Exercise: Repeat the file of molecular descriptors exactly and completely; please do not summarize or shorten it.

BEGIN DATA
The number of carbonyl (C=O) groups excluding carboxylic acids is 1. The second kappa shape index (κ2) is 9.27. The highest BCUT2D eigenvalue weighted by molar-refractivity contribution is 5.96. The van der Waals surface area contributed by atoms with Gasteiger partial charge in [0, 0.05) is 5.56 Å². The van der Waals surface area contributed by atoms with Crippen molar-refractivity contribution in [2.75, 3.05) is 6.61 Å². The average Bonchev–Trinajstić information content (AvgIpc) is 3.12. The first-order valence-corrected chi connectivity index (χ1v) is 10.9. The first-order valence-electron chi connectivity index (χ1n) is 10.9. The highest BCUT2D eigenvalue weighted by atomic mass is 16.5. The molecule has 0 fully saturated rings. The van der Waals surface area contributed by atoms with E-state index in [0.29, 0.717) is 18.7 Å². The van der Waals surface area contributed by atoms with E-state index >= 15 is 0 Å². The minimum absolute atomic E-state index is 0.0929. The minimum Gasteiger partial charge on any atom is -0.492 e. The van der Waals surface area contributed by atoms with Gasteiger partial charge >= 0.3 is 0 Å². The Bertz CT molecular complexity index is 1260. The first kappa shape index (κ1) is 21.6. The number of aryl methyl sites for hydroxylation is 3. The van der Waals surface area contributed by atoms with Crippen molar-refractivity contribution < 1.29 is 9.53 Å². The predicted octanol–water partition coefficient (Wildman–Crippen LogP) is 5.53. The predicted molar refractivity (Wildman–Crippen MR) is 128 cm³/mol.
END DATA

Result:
The number of carbonyl (C=O) groups excluding carboxylic acids is 1. The second kappa shape index (κ2) is 9.27. The highest BCUT2D eigenvalue weighted by molar-refractivity contribution is 5.96. The van der Waals surface area contributed by atoms with Gasteiger partial charge in [0, 0.05) is 5.56 Å². The van der Waals surface area contributed by atoms with Crippen molar-refractivity contribution in [2.75, 3.05) is 6.61 Å². The average Bonchev–Trinajstić information content (AvgIpc) is 3.12. The first-order valence-corrected chi connectivity index (χ1v) is 10.9. The first-order valence-electron chi connectivity index (χ1n) is 10.9. The highest BCUT2D eigenvalue weighted by atomic mass is 16.5. The molecule has 0 fully saturated rings. The van der Waals surface area contributed by atoms with E-state index in [0.29, 0.717) is 18.7 Å². The van der Waals surface area contributed by atoms with E-state index >= 15 is 0 Å². The minimum absolute atomic E-state index is 0.0929. The minimum Gasteiger partial charge on any atom is -0.492 e. The van der Waals surface area contributed by atoms with Gasteiger partial charge >= 0.3 is 0 Å². The Bertz CT molecular complexity index is 1260. The first kappa shape index (κ1) is 21.6. The number of aryl methyl sites for hydroxylation is 3. The van der Waals surface area contributed by atoms with Crippen molar-refractivity contribution < 1.29 is 9.53 Å². The predicted octanol–water partition coefficient (Wildman–Crippen LogP) is 5.53. The predicted molar refractivity (Wildman–Crippen MR) is 128 cm³/mol.